Jazz : Pascoal Lives Up to His Legend

Composer and multi-instrumentalist Hermeto Pascoal has been a legendary Brazilian jazz musician for more than two decades. Despite recordings with Miles Davis and Airto Moriera as well as performances with the likes of Chick Corea and John McLaughlin, however, he has remained relatively obscure to the wider American audience.

Pascoal's appearance with a six-piece band at At My Place on Friday night illustrated, as his programs almost always do, just how much that wider audience is missing.

Pascoal was a sheer vision--a rotund, white-haired, furry- bearded, albino version of Jerry Garcia. For this trip, he eschewed the flutes, saxophones, accordion and percussion that he sometimes plays and stayed positioned behind a synthesizer keyboard at the center of a nonstop whirlwind of musical rhythm and energy.

The pieces--all fairly new, and all unannounced except for a brief exhortation in Portuguese from Pascoal to "just enjoy the music"--underscored the fact that he should be considered one of the important jazz composers of his era. Ranging from dancing sambas to straight-ahead funk, twisting in and out of off-beat meters, serving up a blend of ensemble timbres that delivered near-orchestral textures, the Pascoal compositions were astonishingly diverse.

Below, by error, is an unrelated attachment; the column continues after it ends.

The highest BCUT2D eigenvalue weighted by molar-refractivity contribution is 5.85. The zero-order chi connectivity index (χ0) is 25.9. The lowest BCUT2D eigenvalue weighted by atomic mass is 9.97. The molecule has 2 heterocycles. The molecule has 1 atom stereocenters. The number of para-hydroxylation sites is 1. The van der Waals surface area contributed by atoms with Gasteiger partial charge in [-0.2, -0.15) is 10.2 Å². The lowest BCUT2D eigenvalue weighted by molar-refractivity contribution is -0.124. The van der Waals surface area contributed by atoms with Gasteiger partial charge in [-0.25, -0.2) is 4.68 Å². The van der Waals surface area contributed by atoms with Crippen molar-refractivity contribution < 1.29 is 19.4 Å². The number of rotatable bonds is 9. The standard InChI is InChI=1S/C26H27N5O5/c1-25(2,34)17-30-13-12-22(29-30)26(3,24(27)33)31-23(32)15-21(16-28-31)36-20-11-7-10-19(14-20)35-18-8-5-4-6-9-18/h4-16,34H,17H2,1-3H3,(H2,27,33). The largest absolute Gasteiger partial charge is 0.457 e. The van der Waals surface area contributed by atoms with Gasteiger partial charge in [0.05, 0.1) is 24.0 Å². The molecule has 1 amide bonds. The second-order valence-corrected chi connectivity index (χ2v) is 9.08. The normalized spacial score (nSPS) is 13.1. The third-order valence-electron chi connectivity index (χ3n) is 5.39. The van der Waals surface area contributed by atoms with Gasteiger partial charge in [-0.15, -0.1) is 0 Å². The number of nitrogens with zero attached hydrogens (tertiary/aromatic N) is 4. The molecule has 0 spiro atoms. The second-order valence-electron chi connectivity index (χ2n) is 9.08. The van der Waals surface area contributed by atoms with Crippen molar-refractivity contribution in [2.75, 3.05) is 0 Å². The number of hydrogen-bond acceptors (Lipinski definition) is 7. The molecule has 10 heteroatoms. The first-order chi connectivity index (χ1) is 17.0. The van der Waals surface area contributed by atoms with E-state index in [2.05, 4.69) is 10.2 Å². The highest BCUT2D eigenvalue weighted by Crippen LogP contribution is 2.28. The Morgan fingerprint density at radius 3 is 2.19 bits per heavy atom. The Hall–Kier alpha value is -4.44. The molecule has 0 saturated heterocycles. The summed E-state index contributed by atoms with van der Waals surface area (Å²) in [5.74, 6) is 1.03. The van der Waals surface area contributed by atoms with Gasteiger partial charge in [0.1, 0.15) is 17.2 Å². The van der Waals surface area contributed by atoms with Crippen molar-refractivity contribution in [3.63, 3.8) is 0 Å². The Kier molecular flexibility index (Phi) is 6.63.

His keyboard playing was the nucleus from which everything else was generated. The sounds changed constantly: thick multi-overtone densities contrasting with sampled animal calls and soaring, flute-like melodies. Pascoal's improvised lines were played with the rhythm-driven vigor and urgent creativity of a first-rate jazz keyboardist. It was the performance of a musical master. What a shame that he was only here for one night.

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